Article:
And what about sleeping? Sleep is important to learning, development, and mental and physical health. When it comes to taking a break, getting rest and unwinding and recharging and processing our experiences through sleep, we are in a dark time indeed. “Night time. It’s a good time to sleep,” I tell my son. But many children are awake into the night. A Boston College study found that 75% of nine and ten year-old children are sleep-deprived, and most of them are allowed screens in their bedrooms, unsupervised. When all these patterns combine, are we reducing children’s chances for a healthy, happy life? We see children being fed a digital diet that leaves them hungry. And chances are they will be fed medication rather than a nourishing diet of real life, and time with family, friends, and nature.
It is a dark time. But the desire to stay online, to keep watching the next episode, to play up to another level, is real and strong and learned. And it can be unlearned, in time. It’s time to re-emerge from this digital darkness, and to reclaim our time, and to help our children reclaim their young lives. Equinox and the Ostara rituals have been around for a long time, to recall the energy of life in the time of rebirth of plants and animals and good spirits. In our wish, this year, for abundance, what do we really need? We’re short of life’s most precious gift: Time. But because of the abundance of connections we have around us—the friends, families, the people sitting next to you in this community of like-minded seekers—we have the wealth we need to create more time.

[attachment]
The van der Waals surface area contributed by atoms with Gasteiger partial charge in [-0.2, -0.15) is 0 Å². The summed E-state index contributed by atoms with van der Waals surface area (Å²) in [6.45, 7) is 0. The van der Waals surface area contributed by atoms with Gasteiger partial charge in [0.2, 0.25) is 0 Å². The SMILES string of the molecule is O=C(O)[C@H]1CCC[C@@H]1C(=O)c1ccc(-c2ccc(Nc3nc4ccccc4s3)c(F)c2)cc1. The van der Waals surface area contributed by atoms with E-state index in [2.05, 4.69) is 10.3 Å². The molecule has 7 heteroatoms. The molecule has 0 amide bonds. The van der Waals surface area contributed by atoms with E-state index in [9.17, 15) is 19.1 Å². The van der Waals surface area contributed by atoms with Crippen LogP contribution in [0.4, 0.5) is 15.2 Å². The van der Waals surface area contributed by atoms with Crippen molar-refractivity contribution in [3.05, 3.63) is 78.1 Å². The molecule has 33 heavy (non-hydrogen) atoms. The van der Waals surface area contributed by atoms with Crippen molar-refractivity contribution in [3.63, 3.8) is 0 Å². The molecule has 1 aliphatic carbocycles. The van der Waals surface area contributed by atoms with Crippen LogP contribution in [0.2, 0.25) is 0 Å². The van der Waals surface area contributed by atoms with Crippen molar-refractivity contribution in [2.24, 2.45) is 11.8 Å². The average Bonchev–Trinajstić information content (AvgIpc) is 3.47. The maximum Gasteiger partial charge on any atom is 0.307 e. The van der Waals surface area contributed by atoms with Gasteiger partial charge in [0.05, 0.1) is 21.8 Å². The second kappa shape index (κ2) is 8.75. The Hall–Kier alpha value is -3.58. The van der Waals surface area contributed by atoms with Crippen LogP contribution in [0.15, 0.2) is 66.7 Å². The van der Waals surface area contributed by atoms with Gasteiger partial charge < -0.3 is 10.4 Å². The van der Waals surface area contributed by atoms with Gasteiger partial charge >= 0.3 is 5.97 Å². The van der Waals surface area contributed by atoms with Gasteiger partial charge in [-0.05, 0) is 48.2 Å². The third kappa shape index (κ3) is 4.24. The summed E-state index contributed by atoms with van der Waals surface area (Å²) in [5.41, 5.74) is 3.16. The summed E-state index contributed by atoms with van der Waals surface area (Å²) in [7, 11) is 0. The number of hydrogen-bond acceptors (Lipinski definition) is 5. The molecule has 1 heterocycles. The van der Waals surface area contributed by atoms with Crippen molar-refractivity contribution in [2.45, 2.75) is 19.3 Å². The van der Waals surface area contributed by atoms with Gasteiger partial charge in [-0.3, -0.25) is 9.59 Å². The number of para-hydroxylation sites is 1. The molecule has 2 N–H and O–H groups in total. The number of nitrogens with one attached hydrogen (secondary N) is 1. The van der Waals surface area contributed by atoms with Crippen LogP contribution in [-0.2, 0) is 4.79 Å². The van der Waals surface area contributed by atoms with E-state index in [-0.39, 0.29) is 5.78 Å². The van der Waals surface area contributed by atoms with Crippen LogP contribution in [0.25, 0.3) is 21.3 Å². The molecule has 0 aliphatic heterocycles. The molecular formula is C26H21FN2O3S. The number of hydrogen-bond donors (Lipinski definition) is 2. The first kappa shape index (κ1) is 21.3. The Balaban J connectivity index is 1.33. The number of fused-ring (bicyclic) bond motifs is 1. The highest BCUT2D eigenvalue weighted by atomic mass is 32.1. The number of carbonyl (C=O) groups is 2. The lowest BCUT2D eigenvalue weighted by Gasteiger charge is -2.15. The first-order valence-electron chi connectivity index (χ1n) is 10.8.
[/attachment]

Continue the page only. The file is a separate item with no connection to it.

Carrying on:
When I made the above presentation in March 2014, I offered each member of the audience a coupon. For time. Sometime. I suggested that, while the daffodils were still up, they find someone to give that coupon to. It’s good for an hour of their time – an hour of undivided, unplugged presence. Doing something or doing very little, it’s up to them. But in the giving of that time (which is really just a seed), we create an hour of the kind of time we all need more of. And in those hours our friendships grow, and in the unplugged time, in the several hundred hours among us, away from tweets and texts, in the real world, together, our children may blossom and thrive again.
Video Games Can Help Boost Social, Memory & Cognitive Skills
10 Reasons Why Handheld Devices Should Be Banned for Children Under the Age of 12
Pediatric occupational therapist Cris Rowan
Dunckley, V.L. Gray Matters: Too Much Screen Time Damages the Brain
Tremblay, et al. Canadian Sedentary Behaviour Guidelines for the Early Years (aged 0–4 years)
Three Voices/One Message: The Importance of Mimesis for Human Morality. Sally K. Severino, Nancy K. Morrison
American Journal of Psychiatry. Issues for DSM-V: Internet Addiction